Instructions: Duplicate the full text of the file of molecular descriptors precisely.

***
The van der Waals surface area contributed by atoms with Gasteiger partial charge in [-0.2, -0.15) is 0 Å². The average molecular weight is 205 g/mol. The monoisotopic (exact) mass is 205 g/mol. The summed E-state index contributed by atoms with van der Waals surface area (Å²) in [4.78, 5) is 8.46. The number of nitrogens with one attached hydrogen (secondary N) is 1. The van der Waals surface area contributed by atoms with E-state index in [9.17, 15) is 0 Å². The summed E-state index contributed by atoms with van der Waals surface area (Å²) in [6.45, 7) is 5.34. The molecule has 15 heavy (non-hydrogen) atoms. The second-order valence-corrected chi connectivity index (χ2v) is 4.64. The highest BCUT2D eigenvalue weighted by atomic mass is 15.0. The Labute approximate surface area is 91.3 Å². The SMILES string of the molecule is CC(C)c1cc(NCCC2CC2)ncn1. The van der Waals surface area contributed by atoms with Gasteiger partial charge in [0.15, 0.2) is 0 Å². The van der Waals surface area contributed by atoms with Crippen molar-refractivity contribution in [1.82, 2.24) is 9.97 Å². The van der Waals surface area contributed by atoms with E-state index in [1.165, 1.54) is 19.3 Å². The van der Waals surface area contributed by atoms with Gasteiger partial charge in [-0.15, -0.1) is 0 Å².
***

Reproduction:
The van der Waals surface area contributed by atoms with Gasteiger partial charge in [-0.2, -0.15) is 0 Å². The average molecular weight is 205 g/mol. The monoisotopic (exact) mass is 205 g/mol. The summed E-state index contributed by atoms with van der Waals surface area (Å²) in [4.78, 5) is 8.46. The number of nitrogens with one attached hydrogen (secondary N) is 1. The van der Waals surface area contributed by atoms with E-state index in [9.17, 15) is 0 Å². The summed E-state index contributed by atoms with van der Waals surface area (Å²) in [6.45, 7) is 5.34. The molecule has 15 heavy (non-hydrogen) atoms. The second-order valence-corrected chi connectivity index (χ2v) is 4.64. The highest BCUT2D eigenvalue weighted by atomic mass is 15.0. The Labute approximate surface area is 91.3 Å². The SMILES string of the molecule is CC(C)c1cc(NCCC2CC2)ncn1. The van der Waals surface area contributed by atoms with Gasteiger partial charge in [0.15, 0.2) is 0 Å². The van der Waals surface area contributed by atoms with Crippen molar-refractivity contribution in [1.82, 2.24) is 9.97 Å². The van der Waals surface area contributed by atoms with E-state index in [1.165, 1.54) is 19.3 Å². The van der Waals surface area contributed by atoms with Gasteiger partial charge in [-0.15, -0.1) is 0 Å².